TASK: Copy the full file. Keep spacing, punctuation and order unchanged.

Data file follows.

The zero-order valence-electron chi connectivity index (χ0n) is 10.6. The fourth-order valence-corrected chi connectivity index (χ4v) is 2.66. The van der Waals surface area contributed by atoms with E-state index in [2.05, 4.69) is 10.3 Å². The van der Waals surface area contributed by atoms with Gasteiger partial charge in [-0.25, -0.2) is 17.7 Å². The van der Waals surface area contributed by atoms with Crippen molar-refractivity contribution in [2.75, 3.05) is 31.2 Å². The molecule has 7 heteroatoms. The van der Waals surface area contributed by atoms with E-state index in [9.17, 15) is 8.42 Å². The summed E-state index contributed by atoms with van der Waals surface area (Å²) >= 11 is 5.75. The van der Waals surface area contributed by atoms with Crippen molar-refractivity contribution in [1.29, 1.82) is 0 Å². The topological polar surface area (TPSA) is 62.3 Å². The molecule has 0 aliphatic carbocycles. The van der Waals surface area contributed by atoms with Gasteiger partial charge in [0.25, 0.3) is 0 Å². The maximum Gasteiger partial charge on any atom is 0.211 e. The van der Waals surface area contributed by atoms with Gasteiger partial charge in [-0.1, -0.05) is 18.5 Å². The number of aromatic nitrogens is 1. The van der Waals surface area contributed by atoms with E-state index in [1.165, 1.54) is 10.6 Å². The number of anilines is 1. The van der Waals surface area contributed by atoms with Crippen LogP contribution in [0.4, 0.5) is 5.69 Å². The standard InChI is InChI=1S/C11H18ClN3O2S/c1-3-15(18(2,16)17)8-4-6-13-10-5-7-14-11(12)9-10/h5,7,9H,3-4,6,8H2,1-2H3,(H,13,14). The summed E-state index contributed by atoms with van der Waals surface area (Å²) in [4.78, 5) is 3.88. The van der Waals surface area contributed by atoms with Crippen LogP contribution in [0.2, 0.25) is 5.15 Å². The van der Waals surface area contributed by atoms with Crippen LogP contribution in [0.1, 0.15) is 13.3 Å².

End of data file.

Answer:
The zero-order valence-electron chi connectivity index (χ0n) is 10.6. The fourth-order valence-corrected chi connectivity index (χ4v) is 2.66. The van der Waals surface area contributed by atoms with E-state index in [2.05, 4.69) is 10.3 Å². The van der Waals surface area contributed by atoms with Gasteiger partial charge in [-0.25, -0.2) is 17.7 Å². The van der Waals surface area contributed by atoms with Crippen molar-refractivity contribution in [2.75, 3.05) is 31.2 Å². The molecule has 7 heteroatoms. The van der Waals surface area contributed by atoms with E-state index in [9.17, 15) is 8.42 Å². The summed E-state index contributed by atoms with van der Waals surface area (Å²) >= 11 is 5.75. The van der Waals surface area contributed by atoms with Crippen molar-refractivity contribution in [1.29, 1.82) is 0 Å². The topological polar surface area (TPSA) is 62.3 Å². The molecule has 0 aliphatic carbocycles. The van der Waals surface area contributed by atoms with Gasteiger partial charge in [0.25, 0.3) is 0 Å². The maximum Gasteiger partial charge on any atom is 0.211 e. The van der Waals surface area contributed by atoms with Gasteiger partial charge in [-0.1, -0.05) is 18.5 Å². The number of aromatic nitrogens is 1. The van der Waals surface area contributed by atoms with E-state index in [1.165, 1.54) is 10.6 Å². The number of anilines is 1. The van der Waals surface area contributed by atoms with Crippen LogP contribution in [0.4, 0.5) is 5.69 Å². The standard InChI is InChI=1S/C11H18ClN3O2S/c1-3-15(18(2,16)17)8-4-6-13-10-5-7-14-11(12)9-10/h5,7,9H,3-4,6,8H2,1-2H3,(H,13,14). The summed E-state index contributed by atoms with van der Waals surface area (Å²) in [4.78, 5) is 3.88. The van der Waals surface area contributed by atoms with Crippen LogP contribution in [0.2, 0.25) is 5.15 Å². The van der Waals surface area contributed by atoms with Crippen LogP contribution in [0.1, 0.15) is 13.3 Å².